Without Christian joy, there can be no foundation to the Church which needs an “apostolic joy” to irradiate and expand, Pope Francis said Thursday evening. Celebrating Mass in the Roman church of St. Ignatius of Loyola to give thanks for the canonisation of the 16th century Jesuit St. Jose de Anchieta, Francis referred in his homily to the Gospel story of the disciples of Emmaus. “The disciples cannot believe their joy,” the Pope said. “They cannot believe because of their joy” on meeting the risen Jesus after his death, he explained. “It is a moment of wonder, of encounter with Jesus Christ, in which there seems to be too much joy to be true. Indeed, to assume the joy and wonder of that moment seems risky to us and we are tempted to take refuge in scepticism, in 'not exaggerating'. “It is easier to believe in a spirit than in the living Christ!,” the Pope added. “It is easier to go to a necromancer who predicts the future, who reads cards, than to trust in the hope of a triumphant Christ, a Christ who vanquishes death! “An idea or imagination is easier to believe than the docility of this Lord who rises again from death, and what he invites us to!,” the Pope continued. “This process of relativising faith ends up distancing us from the encounter, distancing us from God's caress. It is as if we 'distilled' the reality of the encounter with Jesus Christ in the still of fear, in the still of excessive security, of wanting to control the encounter ourselves. The disciples were afraid of joy … and so are we”. The Holy Father went on to speak about the reading from the Acts of the Apostles which narrates the healing of the paralytic, prostrate at the door of the Temple, begging. Peter and John were unable to give him anything he sought: neither gold nor silver, but they cure him by offering him what they have: the name of Jesus. The crippled man's joy is contagious and, in the midst of the hubbub Peter announces the message. “The joy of the encounter with Jesus Christ, which it is so frightening for us to accept, is infectious and cries out the message: and this is how the Church grows!,” the Pope said. “The paralytic believes, because 'the Church does not grow by proselytism, but by attraction'; the testimonial attraction of this joy that proclaims Jesus Christ. “It is a witness born of joy, accepted and then transformed into proclamation. It is the foundational joy … without this joy, a Church cannot be founded! A Christian community cannot be established! It is an apostolic joy that irradiates and expands”. Known as the “Apostle of Brazil,” Father Jose was Brazil's third saint. Born on the Canary Islands, he came to Brazil from Portugal in 1553 as a missionary priest. Although he was a highly influential figure in Brazil’s history, as a founder of Sao Paulo and Rio De Janeiro, as well as proponent of education, promoter of human rights, and convertor of Indians to Catholicism, he is widely recognized for his Jesuit role and values. The Pope noted that St. Jose de Anchieta knew how to communicate what he had experienced with the Lord, what he had seen and heard from Him. St Jose was beatified by Pope John Paul II in 1980, and Pope Francis extended his liturgical cult to the universal Church on 3 April, a process equivalent to canonisation. St. Jose, the Pope recalled, was one of the first Jesuits Ignatius sent to America, aged just nineteen. “He had so much joy that he was able to found a nation: he put in place the cultural foundations of a nation, in Jesus Christ,” Francis said. “He had not studied theology, and he had not studied philosophy; he was a boy! But he had felt the gaze of Jesus Christ, and he had let himself be filled with joy, and chose light. This was and is his holiness. He was not afraid of joy”. Pope Francis concluded by saying that St. Jose de Anchieta had a beautiful hymn to the Virgin Mary, to whom he compared the message of peace, that proclaims the joy of the Good News. “May she, who in that Sunday dawn, sleepless with hope, was not afraid of joy, accompany us on our pilgrimage, inviting us all to rise, to set our paralyses aside, to enter together into the peace and joy that Jesus, the Risen Lord, promises us,” he said.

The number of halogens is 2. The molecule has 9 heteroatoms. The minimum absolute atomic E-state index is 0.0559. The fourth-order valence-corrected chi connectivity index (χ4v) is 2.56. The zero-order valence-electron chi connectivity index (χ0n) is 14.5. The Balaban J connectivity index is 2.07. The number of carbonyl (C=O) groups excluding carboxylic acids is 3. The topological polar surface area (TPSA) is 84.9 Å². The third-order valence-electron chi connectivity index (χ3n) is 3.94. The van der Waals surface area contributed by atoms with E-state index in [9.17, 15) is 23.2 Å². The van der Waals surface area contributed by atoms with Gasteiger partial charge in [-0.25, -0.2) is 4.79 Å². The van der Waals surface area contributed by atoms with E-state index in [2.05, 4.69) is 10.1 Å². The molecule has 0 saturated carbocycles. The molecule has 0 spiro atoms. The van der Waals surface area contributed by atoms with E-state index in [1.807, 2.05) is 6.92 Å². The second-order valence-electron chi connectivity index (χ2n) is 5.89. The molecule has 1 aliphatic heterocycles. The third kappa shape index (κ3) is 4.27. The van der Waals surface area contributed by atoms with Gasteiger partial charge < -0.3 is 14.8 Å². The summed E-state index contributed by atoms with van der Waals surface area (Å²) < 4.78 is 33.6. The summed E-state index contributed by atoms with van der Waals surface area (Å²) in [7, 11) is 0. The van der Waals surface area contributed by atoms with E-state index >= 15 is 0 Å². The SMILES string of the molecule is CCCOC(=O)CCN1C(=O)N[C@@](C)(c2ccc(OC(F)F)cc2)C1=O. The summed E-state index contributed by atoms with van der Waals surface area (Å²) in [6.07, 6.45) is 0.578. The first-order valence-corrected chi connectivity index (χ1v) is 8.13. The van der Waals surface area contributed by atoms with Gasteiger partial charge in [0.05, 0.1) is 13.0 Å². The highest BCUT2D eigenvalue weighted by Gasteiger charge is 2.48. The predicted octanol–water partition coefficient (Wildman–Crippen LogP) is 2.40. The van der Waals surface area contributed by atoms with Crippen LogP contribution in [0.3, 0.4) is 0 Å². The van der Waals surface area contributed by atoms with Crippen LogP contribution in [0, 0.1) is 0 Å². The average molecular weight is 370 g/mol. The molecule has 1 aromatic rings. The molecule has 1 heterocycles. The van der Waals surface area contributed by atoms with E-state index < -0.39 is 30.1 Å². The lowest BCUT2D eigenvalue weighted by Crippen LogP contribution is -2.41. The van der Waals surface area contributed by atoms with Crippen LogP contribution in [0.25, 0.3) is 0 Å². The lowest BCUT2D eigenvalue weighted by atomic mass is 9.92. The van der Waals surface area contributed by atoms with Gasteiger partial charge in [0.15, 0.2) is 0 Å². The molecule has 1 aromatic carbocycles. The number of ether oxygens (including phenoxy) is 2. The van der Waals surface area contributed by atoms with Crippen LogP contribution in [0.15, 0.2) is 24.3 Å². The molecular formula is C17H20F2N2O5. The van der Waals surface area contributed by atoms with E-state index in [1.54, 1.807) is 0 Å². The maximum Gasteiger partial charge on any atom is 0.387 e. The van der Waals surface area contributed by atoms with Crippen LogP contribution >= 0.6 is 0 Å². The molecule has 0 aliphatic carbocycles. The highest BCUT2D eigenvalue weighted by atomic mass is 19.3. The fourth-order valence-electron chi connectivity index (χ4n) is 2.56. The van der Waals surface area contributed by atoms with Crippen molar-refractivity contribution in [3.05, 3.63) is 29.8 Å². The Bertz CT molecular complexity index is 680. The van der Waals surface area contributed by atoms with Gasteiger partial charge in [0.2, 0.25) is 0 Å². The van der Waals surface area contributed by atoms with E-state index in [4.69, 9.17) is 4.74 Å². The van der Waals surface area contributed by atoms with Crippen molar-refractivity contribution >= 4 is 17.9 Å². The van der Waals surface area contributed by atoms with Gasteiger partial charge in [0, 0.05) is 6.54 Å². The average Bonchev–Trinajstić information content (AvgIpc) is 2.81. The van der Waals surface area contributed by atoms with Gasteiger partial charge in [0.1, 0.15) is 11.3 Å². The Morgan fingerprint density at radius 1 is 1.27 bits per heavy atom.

Pope Francis decided, for the second year in a row, to celebrate the Mass of the Lord’s Supper, which begins the Easter Triduum, with the marginalized. This year he chose St. Mary of Providence of the Don Gnocchi Foundation in Rome, a center for the elderly and disabled. His choice shows continuity with last year's ceremony at a sister centre since again this year the Pontiff visited this Casal del Marmo area of Rome, where he celebrated Mass last Holy Thursday at a youth detention center, with its young inmates. Recalling the institution of the Eucharist and Christ’s words to the apostles to be at the service of God’s people, the Mass of our Lord’s Supper symbolizes service in washing the feet of twelve individuals. Director of the Vatican press office, Father Federico Lombardi, confirmed nine Italians, one Muslim from Libya, an Ethiopian woman, and a young man from Cape Verde constituted the 12 whose feet will be washed. Each of the individuals suffer with some form of illness. A Vatican Radio interview in which Linda Bordoni, of Vatican Radio, spoke to expert physicist Dr. Furio Grammatica, chair of the Centre for Innovation and Technology Transfer (CITT) at the Don Gnocchi Foundation, emphasized that the foundation, which has 30 centres throughout Italy dedicated to healthcare and research, epitomizes Pope Francis’ repeated message, namely that of “moving out to the margins” to find and help those who often are “forgotten” or “discarded.” During the interview, Dr. Furio Grammatica acknowledged that although she and the foundation, which has been providing help for more than 60 years, always realized Francis was a “supporter” of their cause, “Once they realized ‘the Pope really decided to visit us in a so important and symbolic occasion – we all thought ‘too fantastic to be true.’” Dr. Grammatica clarified that although some thought their guests “cannot fully catch the meaning of the visit,” this is “definitely not true.” She attributed this to a “clear ‘sixth sense’” guests have about “how much they are loved." She noted the sentiment of those guests for Pope Francis as “not only a Pope, but a icon of the tenderness and strength at the same time, so they are really excited in view of meeting the Pope.” The foundation spokeswoman noted that Lent “reminds us the meaning of solitude, weakness, doubts, being tired or confused. Let me say, to see the Pope coming at our workplace means anticipating a bit the Easter for us!” Legacy When Francis gave his homily at the foundation today, he spoke of the Lord and how, “although He is God,” he “became a servant, our servant.” This gesture, he said, left the faithful with an inheritance that we “ought to be servants of one another.” “He has made this road for love, you also ought to love and be servants and love. This is the legacy that Jesus leaves us," said the Pope. The Holy Father stated the Jesus wanted us to live in this way and emphasized that the act of washing the feet is a symbolic gesture. He explained the act was done by the slaves, the servants of those who came to dine, the people who came to lunch due to the fact that, at that time, walking on the streets of dirt and earth created this issue that when guests "entered into the house, it was necessary to wash their feet." The entire homily focused on the reflection of Jesus doing the "service of a slave" and the legacy he left. Emphasizing how Jesus’ example then ties into our present Eucharistic tradition Francis said: "And for this reason, the Church, today, we commemorate the Last Supper, when Jesus instituted the Eucharist, is also in the ceremony, this act of washing the feet, which reminds us that we must be servants to each other." Inviting the faithful to think of others and to remember the love that Jesus tells us to have for others, he urged the faithful to think of how they can serve others better, for this is what Jesus wanted us to do. Pope Francis, during the rite this evening, knelt in front of the 12 disabled. Just as Jesus did for his disciples, Francis washed, dried, and kissed their feet.